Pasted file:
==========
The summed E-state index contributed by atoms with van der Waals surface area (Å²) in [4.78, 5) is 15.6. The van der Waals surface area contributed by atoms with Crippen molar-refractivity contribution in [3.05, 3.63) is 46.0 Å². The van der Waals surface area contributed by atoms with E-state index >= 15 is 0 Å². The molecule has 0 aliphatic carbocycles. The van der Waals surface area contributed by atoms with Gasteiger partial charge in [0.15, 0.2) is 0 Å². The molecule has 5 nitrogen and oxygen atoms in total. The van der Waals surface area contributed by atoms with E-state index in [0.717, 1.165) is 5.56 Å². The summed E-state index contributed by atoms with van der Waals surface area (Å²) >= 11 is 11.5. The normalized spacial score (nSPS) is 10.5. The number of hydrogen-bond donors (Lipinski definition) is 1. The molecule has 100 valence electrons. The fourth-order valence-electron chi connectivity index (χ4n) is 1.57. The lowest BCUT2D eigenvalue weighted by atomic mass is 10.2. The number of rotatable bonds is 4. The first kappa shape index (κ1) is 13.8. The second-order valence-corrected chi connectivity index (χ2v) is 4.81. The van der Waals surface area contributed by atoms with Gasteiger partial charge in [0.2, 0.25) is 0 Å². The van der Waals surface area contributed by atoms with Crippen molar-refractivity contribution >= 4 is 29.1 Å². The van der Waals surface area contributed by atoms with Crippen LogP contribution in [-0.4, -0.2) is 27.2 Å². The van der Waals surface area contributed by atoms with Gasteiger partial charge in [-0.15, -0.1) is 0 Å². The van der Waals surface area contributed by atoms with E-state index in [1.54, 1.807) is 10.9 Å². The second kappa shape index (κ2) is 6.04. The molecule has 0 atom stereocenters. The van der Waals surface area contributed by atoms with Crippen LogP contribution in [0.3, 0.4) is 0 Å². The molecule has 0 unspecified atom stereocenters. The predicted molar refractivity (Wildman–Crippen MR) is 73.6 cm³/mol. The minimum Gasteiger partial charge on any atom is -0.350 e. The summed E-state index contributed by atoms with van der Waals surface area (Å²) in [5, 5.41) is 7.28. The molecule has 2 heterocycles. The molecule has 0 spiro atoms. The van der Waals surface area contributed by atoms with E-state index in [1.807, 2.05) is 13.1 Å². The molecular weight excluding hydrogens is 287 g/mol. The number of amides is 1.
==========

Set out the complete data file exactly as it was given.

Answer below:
The summed E-state index contributed by atoms with van der Waals surface area (Å²) in [4.78, 5) is 15.6. The van der Waals surface area contributed by atoms with Crippen molar-refractivity contribution in [3.05, 3.63) is 46.0 Å². The van der Waals surface area contributed by atoms with E-state index >= 15 is 0 Å². The molecule has 0 aliphatic carbocycles. The van der Waals surface area contributed by atoms with Gasteiger partial charge in [0.15, 0.2) is 0 Å². The molecule has 5 nitrogen and oxygen atoms in total. The van der Waals surface area contributed by atoms with E-state index in [0.717, 1.165) is 5.56 Å². The summed E-state index contributed by atoms with van der Waals surface area (Å²) >= 11 is 11.5. The normalized spacial score (nSPS) is 10.5. The number of hydrogen-bond donors (Lipinski definition) is 1. The molecule has 100 valence electrons. The fourth-order valence-electron chi connectivity index (χ4n) is 1.57. The lowest BCUT2D eigenvalue weighted by atomic mass is 10.2. The number of rotatable bonds is 4. The first kappa shape index (κ1) is 13.8. The second-order valence-corrected chi connectivity index (χ2v) is 4.81. The van der Waals surface area contributed by atoms with Gasteiger partial charge in [0.2, 0.25) is 0 Å². The van der Waals surface area contributed by atoms with Crippen molar-refractivity contribution >= 4 is 29.1 Å². The van der Waals surface area contributed by atoms with Crippen LogP contribution in [-0.4, -0.2) is 27.2 Å². The van der Waals surface area contributed by atoms with Gasteiger partial charge in [-0.15, -0.1) is 0 Å². The van der Waals surface area contributed by atoms with E-state index in [1.54, 1.807) is 10.9 Å². The second kappa shape index (κ2) is 6.04. The molecule has 0 atom stereocenters. The van der Waals surface area contributed by atoms with Crippen LogP contribution in [0.3, 0.4) is 0 Å². The molecule has 0 unspecified atom stereocenters. The predicted molar refractivity (Wildman–Crippen MR) is 73.6 cm³/mol. The minimum Gasteiger partial charge on any atom is -0.350 e. The summed E-state index contributed by atoms with van der Waals surface area (Å²) in [5, 5.41) is 7.28. The molecule has 2 heterocycles. The molecule has 0 spiro atoms. The van der Waals surface area contributed by atoms with E-state index in [1.807, 2.05) is 13.1 Å². The molecular weight excluding hydrogens is 287 g/mol. The number of amides is 1.